Crime du Jour, Day 20: Murder, Second-Degree

Crime du Jour: 31 Days of Malfeasance, Misconduct, and Immorality

One crime story per day, all the way through October. Ebook to be published Nov 1. This will be under my mystery/crime pen name, Diane R. Thompson!


Crime du Jour #20: Murder, Second-Degree


Second-degree murder is an ugly, boring crime. In theory it’s supposed to be a “crime of passion,” when you kill someone in the heat of the moment, or you kill someone you only intended to injure, or you kill someone while you’re committing another crime.  In practice, it’s a crime for stupid people.

Lemme give you some examples.

One guy kills a priest in Marlborough who was hearing his confession, not in a confession booth like in the movies, but in the priest’s office, face to face, over a cup of coffee.  The guy was abused as a kid, and it slips out.  Suddenly the guy is like, “You weren’t supposed to ask about that.” They tussle, the priest gets shot, second-degree murder.

A contractor in Arnold drives over a homeless man in an alleyway near his apartment. Hits the guy, runs over him, then reverses his pickup truck and backs over him again.  He was high and hadn’t meant to do it, second-degree murder.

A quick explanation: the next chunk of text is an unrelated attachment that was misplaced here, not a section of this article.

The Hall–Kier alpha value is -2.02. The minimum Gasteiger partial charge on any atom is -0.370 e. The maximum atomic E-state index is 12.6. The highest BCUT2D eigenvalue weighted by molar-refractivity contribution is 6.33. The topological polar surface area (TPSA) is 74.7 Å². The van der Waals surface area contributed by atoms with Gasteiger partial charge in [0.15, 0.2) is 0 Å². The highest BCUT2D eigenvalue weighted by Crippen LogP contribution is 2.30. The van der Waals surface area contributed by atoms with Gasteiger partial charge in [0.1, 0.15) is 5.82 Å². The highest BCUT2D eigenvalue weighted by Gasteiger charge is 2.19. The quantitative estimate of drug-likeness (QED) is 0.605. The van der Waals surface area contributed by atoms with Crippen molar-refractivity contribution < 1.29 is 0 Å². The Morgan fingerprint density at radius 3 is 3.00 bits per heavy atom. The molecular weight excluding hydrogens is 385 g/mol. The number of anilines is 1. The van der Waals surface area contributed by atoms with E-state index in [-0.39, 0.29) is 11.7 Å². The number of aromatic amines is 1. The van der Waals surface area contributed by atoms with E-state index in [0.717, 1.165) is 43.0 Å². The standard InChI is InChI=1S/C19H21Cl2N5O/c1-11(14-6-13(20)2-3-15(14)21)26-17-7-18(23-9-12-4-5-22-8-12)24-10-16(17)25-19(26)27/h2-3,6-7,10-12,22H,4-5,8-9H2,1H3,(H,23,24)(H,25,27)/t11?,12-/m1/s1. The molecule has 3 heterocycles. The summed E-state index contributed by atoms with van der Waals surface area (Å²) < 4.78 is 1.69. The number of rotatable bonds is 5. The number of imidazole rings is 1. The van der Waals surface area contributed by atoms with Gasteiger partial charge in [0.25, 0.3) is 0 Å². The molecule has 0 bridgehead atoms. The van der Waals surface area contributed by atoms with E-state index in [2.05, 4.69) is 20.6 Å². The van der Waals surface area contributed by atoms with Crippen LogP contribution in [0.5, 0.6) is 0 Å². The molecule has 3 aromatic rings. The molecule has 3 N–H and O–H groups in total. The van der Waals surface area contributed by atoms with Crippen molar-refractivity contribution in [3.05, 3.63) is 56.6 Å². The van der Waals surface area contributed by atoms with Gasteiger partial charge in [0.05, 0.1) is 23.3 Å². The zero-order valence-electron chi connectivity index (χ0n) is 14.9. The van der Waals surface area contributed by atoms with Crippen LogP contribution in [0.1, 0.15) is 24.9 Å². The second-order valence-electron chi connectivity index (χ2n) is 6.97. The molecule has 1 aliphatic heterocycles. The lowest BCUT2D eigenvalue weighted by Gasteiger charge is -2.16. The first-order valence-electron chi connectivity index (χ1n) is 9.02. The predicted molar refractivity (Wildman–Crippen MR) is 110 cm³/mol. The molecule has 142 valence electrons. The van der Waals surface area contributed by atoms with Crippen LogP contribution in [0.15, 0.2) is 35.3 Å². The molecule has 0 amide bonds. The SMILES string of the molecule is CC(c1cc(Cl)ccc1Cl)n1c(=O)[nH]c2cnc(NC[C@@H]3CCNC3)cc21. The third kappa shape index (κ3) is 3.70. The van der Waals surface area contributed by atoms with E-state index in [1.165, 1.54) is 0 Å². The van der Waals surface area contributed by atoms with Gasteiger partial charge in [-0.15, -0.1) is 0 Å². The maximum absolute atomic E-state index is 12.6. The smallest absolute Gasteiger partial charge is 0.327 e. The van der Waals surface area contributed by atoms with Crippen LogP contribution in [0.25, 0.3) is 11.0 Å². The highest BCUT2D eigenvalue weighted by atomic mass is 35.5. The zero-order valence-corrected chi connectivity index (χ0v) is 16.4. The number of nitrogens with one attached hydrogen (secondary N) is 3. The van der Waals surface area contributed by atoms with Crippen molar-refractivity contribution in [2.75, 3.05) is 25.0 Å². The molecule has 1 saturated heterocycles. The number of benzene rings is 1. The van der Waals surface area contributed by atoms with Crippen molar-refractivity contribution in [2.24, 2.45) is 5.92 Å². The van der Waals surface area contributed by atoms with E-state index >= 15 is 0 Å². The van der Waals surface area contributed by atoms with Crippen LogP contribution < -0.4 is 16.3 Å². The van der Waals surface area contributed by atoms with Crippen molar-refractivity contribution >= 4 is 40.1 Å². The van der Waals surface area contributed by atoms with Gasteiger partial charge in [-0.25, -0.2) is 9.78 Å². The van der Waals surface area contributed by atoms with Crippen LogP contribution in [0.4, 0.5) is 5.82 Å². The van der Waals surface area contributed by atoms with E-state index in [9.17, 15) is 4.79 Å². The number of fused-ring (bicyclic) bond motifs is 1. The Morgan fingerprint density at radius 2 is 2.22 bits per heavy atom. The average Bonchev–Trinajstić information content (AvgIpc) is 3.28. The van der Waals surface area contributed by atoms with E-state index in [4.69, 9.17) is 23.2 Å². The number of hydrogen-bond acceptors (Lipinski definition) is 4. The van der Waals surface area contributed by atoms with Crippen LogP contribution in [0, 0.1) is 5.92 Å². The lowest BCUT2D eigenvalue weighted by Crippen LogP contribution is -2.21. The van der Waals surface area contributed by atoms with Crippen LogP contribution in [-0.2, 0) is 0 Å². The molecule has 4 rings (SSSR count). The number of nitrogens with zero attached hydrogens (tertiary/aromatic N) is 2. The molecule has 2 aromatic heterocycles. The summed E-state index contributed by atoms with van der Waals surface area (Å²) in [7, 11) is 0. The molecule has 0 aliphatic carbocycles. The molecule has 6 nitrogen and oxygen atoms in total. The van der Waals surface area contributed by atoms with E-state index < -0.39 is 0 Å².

This guy in Fairview Heights is molesting little kids. One of the moms finds out.  She recruits her brother to help deal with this bastard, then hires the guy to help put together some bunk beds for her even younger twin daughters. They tussle, she accidentally shoots her brother, then the guy. She has a good lawyer. Instead of first-degree murder and manslaughter, the charge about her brother is dismissed and the one about the alleged molester is downgraded—you guessed it—to second-degree murder.

A chorus of domestic disturbance rings out over the St. Louis metropolitan area, as regular as church bells. Second-degree murder.

Two guys stuck in a traffic jam on I-70 on a Friday at 4 p.m., one guy gets out and shoots the other, second-degree murder.

Two guys walk out of a bar just off Vandeventer Avenue, they get in a fight, one of them knocks the other out, the first guy drags the second guy’s unconscious body into a park, the second guy hits his head on a rock and dies, second-degree murder.

Robbery in an old man’s home in Fairview Heights, the robber ties up a 79-year-old man and leaves him there after ransacking the house. The man has diabetes and no family and can’t get to his insulin, second-degree murder.

Three teenaged boys in Ferguson steal some unsecured guns off a second-amendment neighbor, all trigger and no discipline, then break into the house of neighbors who happen to be black. They wear ski masks, one of the guns goes off accidentally, everyone’s in the news, second-degree murder.